God is not indifferent to His cause and people in that far off heathen
land. He will bring good to His cause out of that war cloud, and glory
to His great name. Let us never forget that God Almighty rules the
nations of this world.
Brethren of the Muscle Shoals Association, let me say to you that we
are merely playing at Missions. We are not practical enough concerning
the great work. Every year we report, we resolute, we speechify, but
about the same little sum comes up for Missions. What we pay to the
Lord is not commensurate with our ability. F. C. David.
Reports of Missionaries.
BXFOBT Of J. D. Jf'CLANAHAN.
I was employed by your Board to preach once a month at Speak's
School House, in Lawrence county, at a salary of $35.00. I have bad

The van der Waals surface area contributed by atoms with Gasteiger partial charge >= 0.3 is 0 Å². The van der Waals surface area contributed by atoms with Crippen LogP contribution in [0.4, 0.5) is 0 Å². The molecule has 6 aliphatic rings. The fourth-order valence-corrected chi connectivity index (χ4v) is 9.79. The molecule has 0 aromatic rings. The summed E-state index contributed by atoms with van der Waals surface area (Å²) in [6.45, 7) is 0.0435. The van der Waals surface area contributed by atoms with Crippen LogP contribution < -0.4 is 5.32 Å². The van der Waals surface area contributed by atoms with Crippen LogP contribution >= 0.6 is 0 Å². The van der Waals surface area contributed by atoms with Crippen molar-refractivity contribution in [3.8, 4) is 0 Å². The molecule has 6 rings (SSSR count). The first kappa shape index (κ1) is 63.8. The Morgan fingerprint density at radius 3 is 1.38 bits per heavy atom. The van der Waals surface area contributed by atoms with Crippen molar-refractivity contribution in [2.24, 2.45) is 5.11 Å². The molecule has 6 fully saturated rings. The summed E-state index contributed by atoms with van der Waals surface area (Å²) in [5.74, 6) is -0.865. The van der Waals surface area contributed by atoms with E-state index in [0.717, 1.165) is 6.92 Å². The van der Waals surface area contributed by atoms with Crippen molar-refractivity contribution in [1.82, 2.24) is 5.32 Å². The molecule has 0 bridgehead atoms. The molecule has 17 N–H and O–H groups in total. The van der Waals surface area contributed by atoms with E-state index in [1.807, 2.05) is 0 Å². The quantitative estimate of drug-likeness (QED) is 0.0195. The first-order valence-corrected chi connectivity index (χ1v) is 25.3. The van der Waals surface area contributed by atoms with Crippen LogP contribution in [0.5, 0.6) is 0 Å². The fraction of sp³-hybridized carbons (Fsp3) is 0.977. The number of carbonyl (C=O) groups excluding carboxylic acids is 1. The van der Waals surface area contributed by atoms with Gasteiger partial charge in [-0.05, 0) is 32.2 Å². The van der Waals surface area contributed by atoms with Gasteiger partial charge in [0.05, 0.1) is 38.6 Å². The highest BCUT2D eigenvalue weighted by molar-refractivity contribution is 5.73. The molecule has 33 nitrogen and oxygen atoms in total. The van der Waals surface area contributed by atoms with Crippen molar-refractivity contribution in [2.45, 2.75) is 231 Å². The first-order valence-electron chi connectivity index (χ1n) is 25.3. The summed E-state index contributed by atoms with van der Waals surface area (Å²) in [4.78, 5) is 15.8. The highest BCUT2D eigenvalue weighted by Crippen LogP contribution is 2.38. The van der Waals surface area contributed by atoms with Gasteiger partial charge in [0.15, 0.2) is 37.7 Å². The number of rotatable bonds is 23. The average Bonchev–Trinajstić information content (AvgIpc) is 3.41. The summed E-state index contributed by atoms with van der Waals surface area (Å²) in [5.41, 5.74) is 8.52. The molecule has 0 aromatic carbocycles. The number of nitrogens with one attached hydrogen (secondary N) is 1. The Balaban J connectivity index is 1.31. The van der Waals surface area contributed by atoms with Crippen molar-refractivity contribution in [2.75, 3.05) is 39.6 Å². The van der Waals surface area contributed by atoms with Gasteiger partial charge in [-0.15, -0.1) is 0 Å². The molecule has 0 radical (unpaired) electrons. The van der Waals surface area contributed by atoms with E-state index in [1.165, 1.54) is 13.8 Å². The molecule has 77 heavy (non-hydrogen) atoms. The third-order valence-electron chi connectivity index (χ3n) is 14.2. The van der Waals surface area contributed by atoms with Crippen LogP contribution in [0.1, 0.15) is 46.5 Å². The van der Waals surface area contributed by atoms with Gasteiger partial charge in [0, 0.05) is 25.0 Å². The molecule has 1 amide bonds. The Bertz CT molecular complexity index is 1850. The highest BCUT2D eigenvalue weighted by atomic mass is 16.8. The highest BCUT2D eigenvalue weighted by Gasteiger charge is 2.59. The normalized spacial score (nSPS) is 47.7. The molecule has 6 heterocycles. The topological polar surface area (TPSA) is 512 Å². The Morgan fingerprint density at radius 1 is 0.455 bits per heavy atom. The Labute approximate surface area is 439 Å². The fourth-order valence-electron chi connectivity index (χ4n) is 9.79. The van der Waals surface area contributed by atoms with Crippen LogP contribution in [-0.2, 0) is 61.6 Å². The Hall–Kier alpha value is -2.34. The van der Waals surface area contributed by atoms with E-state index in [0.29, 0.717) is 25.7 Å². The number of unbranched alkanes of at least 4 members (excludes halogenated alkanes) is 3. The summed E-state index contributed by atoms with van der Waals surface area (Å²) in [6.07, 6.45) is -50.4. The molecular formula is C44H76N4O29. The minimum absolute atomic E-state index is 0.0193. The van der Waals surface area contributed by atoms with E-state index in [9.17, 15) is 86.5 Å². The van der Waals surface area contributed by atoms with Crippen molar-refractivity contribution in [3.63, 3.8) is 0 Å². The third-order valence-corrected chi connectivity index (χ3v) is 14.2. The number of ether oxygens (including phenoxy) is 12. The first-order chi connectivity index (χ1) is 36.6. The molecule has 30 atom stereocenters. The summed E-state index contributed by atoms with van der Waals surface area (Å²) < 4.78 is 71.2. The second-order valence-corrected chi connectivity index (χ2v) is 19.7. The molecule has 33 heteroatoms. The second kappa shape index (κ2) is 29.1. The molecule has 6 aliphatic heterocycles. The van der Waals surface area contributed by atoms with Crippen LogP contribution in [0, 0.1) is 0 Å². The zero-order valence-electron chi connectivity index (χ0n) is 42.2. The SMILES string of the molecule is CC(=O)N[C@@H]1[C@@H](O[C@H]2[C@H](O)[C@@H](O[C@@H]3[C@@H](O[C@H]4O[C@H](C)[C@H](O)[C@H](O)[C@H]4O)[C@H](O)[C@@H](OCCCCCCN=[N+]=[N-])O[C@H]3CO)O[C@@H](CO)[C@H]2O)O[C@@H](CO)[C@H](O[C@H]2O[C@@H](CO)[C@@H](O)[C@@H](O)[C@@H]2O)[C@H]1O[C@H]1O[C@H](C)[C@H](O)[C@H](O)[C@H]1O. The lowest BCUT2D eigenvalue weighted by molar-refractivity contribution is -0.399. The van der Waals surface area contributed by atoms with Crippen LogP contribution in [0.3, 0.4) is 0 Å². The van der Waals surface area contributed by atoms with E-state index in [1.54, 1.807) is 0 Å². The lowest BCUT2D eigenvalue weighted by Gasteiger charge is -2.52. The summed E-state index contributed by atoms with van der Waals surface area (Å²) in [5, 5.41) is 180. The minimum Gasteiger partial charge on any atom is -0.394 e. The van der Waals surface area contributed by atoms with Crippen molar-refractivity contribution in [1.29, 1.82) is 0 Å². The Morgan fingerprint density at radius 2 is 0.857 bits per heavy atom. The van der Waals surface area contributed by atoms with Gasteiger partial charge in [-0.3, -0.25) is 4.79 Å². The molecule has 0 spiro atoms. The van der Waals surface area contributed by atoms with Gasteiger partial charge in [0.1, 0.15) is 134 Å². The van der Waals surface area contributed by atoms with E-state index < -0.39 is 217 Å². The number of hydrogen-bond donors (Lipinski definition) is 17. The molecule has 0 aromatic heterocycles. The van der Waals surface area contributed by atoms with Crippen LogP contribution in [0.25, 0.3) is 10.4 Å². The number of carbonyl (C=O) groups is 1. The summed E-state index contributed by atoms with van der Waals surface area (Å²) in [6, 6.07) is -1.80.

regular preaching, with fine congregations, and fine interest. We had a
glorious revival of religion, which lasted seven days. We were assisted
bv our beloved Bro. Marion Briscoe most of the time, who did some
faithful preaching. We had about thirty conversions. Twelve received
by baptism, one by restoration, three under the watch-care of the church.
We have announced that we will organise a church on the third oftpbath
in November, next. We think we can go into the organization with 25
or 80 members. We consider it a field of importance. Our congrega-
tions are entirely too large to be seated in the school house, at times.
We think it best to constitute a church at this place, as it is in the centre
of a large population, I have received $10.00 on my salary. Balance
due,$2f.0T Re8I ^ anyrabn ' itt ^iD.M'C L ANAHAK.
j. l. richey's report.
I was engaged by the Executive Board to work as a missionary in the
western part of the Association, commencing May 29th, 1900, and con-